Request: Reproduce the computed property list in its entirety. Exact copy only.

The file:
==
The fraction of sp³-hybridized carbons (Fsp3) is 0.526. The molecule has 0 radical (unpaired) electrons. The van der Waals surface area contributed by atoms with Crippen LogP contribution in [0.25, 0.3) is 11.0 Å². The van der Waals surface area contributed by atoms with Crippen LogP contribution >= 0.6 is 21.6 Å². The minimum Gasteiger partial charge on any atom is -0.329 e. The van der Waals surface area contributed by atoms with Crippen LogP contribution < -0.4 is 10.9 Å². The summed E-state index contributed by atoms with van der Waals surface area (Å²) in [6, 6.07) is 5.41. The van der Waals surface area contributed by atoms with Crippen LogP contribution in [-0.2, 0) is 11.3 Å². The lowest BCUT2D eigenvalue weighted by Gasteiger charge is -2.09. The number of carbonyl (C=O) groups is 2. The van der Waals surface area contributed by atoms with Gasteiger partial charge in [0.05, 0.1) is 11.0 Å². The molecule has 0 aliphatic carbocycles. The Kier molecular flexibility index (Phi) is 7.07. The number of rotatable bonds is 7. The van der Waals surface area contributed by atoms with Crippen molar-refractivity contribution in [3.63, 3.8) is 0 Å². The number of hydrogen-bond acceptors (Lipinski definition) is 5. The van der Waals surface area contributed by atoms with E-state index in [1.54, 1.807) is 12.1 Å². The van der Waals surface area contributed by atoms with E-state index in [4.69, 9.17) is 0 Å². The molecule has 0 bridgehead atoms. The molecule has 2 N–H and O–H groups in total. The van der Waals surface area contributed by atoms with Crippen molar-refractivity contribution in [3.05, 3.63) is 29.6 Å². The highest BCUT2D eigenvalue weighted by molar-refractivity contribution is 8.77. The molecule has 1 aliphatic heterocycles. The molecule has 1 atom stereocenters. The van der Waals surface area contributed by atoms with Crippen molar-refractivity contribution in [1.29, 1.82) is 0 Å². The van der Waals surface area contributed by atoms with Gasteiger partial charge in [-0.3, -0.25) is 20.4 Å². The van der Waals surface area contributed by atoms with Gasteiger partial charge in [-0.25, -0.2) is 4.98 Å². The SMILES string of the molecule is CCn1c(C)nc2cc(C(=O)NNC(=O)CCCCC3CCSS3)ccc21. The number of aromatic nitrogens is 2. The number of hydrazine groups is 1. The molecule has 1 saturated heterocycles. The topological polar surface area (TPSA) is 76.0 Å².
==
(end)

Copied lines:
The fraction of sp³-hybridized carbons (Fsp3) is 0.526. The molecule has 0 radical (unpaired) electrons. The van der Waals surface area contributed by atoms with Crippen LogP contribution in [0.25, 0.3) is 11.0 Å². The van der Waals surface area contributed by atoms with Crippen LogP contribution >= 0.6 is 21.6 Å². The minimum Gasteiger partial charge on any atom is -0.329 e. The van der Waals surface area contributed by atoms with Crippen LogP contribution < -0.4 is 10.9 Å². The summed E-state index contributed by atoms with van der Waals surface area (Å²) in [6, 6.07) is 5.41. The van der Waals surface area contributed by atoms with Crippen LogP contribution in [-0.2, 0) is 11.3 Å². The lowest BCUT2D eigenvalue weighted by Gasteiger charge is -2.09. The number of carbonyl (C=O) groups is 2. The van der Waals surface area contributed by atoms with Gasteiger partial charge in [0.05, 0.1) is 11.0 Å². The molecule has 0 aliphatic carbocycles. The Kier molecular flexibility index (Phi) is 7.07. The number of rotatable bonds is 7. The van der Waals surface area contributed by atoms with Crippen molar-refractivity contribution in [3.63, 3.8) is 0 Å². The number of hydrogen-bond acceptors (Lipinski definition) is 5. The van der Waals surface area contributed by atoms with E-state index in [1.54, 1.807) is 12.1 Å². The van der Waals surface area contributed by atoms with E-state index in [4.69, 9.17) is 0 Å². The molecule has 0 bridgehead atoms. The molecule has 2 N–H and O–H groups in total. The van der Waals surface area contributed by atoms with Crippen molar-refractivity contribution in [3.05, 3.63) is 29.6 Å². The highest BCUT2D eigenvalue weighted by molar-refractivity contribution is 8.77. The molecule has 1 aliphatic heterocycles. The molecule has 1 atom stereocenters. The van der Waals surface area contributed by atoms with Crippen molar-refractivity contribution in [1.29, 1.82) is 0 Å². The van der Waals surface area contributed by atoms with Gasteiger partial charge in [-0.3, -0.25) is 20.4 Å². The van der Waals surface area contributed by atoms with Gasteiger partial charge in [-0.25, -0.2) is 4.98 Å². The SMILES string of the molecule is CCn1c(C)nc2cc(C(=O)NNC(=O)CCCCC3CCSS3)ccc21. The number of aromatic nitrogens is 2. The number of hydrazine groups is 1. The molecule has 1 saturated heterocycles. The topological polar surface area (TPSA) is 76.0 Å².